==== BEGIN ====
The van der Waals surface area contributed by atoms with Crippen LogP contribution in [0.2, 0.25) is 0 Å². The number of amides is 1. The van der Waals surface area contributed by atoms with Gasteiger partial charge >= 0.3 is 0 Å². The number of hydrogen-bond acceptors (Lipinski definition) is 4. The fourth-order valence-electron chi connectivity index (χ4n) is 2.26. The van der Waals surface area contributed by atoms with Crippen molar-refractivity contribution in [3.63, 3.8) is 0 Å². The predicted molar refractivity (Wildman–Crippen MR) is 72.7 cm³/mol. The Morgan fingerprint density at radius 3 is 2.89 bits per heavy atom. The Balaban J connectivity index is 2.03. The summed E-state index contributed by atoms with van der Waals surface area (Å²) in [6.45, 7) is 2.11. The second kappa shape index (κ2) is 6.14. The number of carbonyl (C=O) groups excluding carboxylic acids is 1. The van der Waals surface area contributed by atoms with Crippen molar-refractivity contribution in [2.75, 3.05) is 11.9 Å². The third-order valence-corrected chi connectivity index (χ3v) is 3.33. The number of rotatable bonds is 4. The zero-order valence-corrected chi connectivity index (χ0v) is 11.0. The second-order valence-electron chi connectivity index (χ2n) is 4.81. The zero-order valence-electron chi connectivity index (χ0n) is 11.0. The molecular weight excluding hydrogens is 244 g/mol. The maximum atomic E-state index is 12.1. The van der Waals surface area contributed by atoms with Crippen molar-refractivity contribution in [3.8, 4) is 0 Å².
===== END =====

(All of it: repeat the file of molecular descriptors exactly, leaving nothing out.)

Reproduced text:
The van der Waals surface area contributed by atoms with Crippen LogP contribution in [0.2, 0.25) is 0 Å². The number of amides is 1. The van der Waals surface area contributed by atoms with Gasteiger partial charge >= 0.3 is 0 Å². The number of hydrogen-bond acceptors (Lipinski definition) is 4. The fourth-order valence-electron chi connectivity index (χ4n) is 2.26. The van der Waals surface area contributed by atoms with Crippen molar-refractivity contribution in [3.63, 3.8) is 0 Å². The predicted molar refractivity (Wildman–Crippen MR) is 72.7 cm³/mol. The Morgan fingerprint density at radius 3 is 2.89 bits per heavy atom. The Balaban J connectivity index is 2.03. The summed E-state index contributed by atoms with van der Waals surface area (Å²) in [6.45, 7) is 2.11. The second kappa shape index (κ2) is 6.14. The number of carbonyl (C=O) groups excluding carboxylic acids is 1. The van der Waals surface area contributed by atoms with Crippen molar-refractivity contribution in [2.75, 3.05) is 11.9 Å². The third-order valence-corrected chi connectivity index (χ3v) is 3.33. The number of rotatable bonds is 4. The zero-order valence-corrected chi connectivity index (χ0v) is 11.0. The second-order valence-electron chi connectivity index (χ2n) is 4.81. The zero-order valence-electron chi connectivity index (χ0n) is 11.0. The molecular weight excluding hydrogens is 244 g/mol. The maximum atomic E-state index is 12.1. The van der Waals surface area contributed by atoms with Crippen molar-refractivity contribution in [3.8, 4) is 0 Å².